Husband, family, and time in the garden, and nearby parks.  I also love to travel, both in and out of Australia.

20.              DID YOU HAVE YOUR BOOK / BOOKS PROFESSIONALLY EDITED BEFORE PUBLICATION?

After 15 edits, I reluctantly handed it to a professional editor.   Next book will go to the professionals much earlier.

21.              DESCRIBE YOUR PERFECT DAY.

                        To know all is well with my family, and warm sun on my body after  a satisfied few hours writing.

                   23.  IF YOU WERE STUCK ON A DESERT ISLAND WITH ONE PERSON,  WHO WOULD IT BE AND WHY?

My husband, because he can swim, fish, cook and make me  laugh!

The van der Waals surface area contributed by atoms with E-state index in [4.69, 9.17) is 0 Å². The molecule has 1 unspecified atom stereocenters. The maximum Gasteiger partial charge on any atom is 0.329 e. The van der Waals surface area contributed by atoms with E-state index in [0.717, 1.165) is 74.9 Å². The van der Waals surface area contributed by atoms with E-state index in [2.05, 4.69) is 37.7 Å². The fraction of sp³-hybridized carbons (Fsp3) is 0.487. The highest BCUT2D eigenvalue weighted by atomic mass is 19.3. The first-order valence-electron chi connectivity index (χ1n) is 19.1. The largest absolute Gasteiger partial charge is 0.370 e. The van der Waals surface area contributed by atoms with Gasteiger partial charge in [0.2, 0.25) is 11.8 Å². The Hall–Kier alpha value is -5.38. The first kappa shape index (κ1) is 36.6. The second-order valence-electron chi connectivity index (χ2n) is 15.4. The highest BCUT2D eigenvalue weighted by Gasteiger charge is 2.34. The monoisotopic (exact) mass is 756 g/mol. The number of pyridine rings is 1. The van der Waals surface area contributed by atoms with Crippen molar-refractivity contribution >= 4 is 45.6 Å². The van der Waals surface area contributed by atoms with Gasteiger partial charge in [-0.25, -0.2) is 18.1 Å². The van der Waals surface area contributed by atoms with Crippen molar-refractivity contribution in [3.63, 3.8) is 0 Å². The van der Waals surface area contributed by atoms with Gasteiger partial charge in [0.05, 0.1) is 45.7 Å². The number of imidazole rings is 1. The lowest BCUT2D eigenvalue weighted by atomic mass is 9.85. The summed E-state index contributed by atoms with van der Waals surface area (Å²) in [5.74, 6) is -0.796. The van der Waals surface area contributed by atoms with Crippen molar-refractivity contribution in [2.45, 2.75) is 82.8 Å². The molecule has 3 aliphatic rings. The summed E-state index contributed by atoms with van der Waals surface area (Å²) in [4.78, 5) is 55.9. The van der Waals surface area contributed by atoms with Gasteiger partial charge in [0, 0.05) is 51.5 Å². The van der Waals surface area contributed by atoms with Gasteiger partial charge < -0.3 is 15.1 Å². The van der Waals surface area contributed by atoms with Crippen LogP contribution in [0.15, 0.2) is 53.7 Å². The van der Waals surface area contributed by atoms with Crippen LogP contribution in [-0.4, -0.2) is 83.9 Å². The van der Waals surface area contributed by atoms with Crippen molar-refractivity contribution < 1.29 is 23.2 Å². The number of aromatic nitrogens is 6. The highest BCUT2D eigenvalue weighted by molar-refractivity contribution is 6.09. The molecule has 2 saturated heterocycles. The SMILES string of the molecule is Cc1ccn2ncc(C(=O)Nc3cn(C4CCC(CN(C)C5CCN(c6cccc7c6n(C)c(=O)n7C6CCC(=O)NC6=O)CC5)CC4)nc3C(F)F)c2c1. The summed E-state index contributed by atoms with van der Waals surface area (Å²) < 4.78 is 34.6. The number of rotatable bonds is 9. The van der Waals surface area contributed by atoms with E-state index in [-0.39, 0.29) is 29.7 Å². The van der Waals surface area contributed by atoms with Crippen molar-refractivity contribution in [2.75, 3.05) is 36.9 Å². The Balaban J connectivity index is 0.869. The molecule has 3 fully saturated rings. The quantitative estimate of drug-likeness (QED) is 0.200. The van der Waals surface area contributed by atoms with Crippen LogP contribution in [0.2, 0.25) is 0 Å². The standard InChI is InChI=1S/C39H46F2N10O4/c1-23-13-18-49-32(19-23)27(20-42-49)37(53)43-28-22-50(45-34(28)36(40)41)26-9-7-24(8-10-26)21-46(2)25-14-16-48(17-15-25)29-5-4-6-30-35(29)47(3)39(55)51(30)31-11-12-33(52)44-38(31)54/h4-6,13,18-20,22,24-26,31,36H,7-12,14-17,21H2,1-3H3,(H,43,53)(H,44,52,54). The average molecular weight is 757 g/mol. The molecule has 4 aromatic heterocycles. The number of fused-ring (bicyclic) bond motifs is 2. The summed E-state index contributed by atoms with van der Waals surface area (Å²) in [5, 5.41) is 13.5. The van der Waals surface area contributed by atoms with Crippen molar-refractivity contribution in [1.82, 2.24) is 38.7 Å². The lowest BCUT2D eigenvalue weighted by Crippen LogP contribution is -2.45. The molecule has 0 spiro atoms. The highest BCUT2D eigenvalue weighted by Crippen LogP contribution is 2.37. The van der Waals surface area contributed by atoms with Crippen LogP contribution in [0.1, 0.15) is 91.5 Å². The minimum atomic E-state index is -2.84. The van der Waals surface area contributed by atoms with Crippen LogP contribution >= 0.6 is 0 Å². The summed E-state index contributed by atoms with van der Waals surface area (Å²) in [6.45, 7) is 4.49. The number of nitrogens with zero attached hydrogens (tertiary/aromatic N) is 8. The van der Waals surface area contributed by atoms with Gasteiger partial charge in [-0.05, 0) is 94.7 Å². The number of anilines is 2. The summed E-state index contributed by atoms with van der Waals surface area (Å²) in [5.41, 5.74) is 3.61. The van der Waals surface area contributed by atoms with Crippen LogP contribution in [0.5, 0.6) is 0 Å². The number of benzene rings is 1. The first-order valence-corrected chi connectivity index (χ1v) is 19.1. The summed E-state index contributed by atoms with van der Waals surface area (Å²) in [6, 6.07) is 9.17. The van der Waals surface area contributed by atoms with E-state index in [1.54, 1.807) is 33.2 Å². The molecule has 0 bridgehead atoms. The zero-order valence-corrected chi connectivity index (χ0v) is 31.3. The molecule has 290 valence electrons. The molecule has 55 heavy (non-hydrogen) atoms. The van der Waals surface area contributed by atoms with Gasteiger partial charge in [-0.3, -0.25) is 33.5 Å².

24. WHAT WOULD YOU SAY IF YOU HAD THE CHANCE TO SPEAK TO    WORLD LEADERS?

Action and reaction are opposite and equal! Cease hoarding money and ease the poverty around the world.

25.               WHAT ARE YOUR PLANS FOR THE FUTURE?

Complete my trilogy and travel.  Who knows, there could even be a fourth book while I’m travelling!



            
26.              DO YOU SEE YOURSELF IN ANY OF YOUR CHARACTERS?

I see myself in all the characters I create.      


27.              DOES THE PUBLISHING INDUSTRY FRUSTRATE YOU?

Confuse, is the word I would use.

28.              DID YOU EVER THINK OF QUITTING?

I wouldn’t say ‘quit,’ I would say, “Damn you Orion get out of my head - or I’ll quit!”

29.              WHAT WAS YOUR FAVOURITE MANUSCRIPT TO WRITE? WHY?

ERTEISIA – Ultimate Sacrifice. Off world has more to offer when I open my mind.

30.               HOW WOULD YOU DEFINE ‘SUCCESS’ AS A WRITER.

Completing what you start and having the public love the plot and characters and buy it.

31.              WHAT SHOULD READERS WALK AWAY FROM YOUR BOOKS KNOWING? HOW SHOULD THEY FEEL?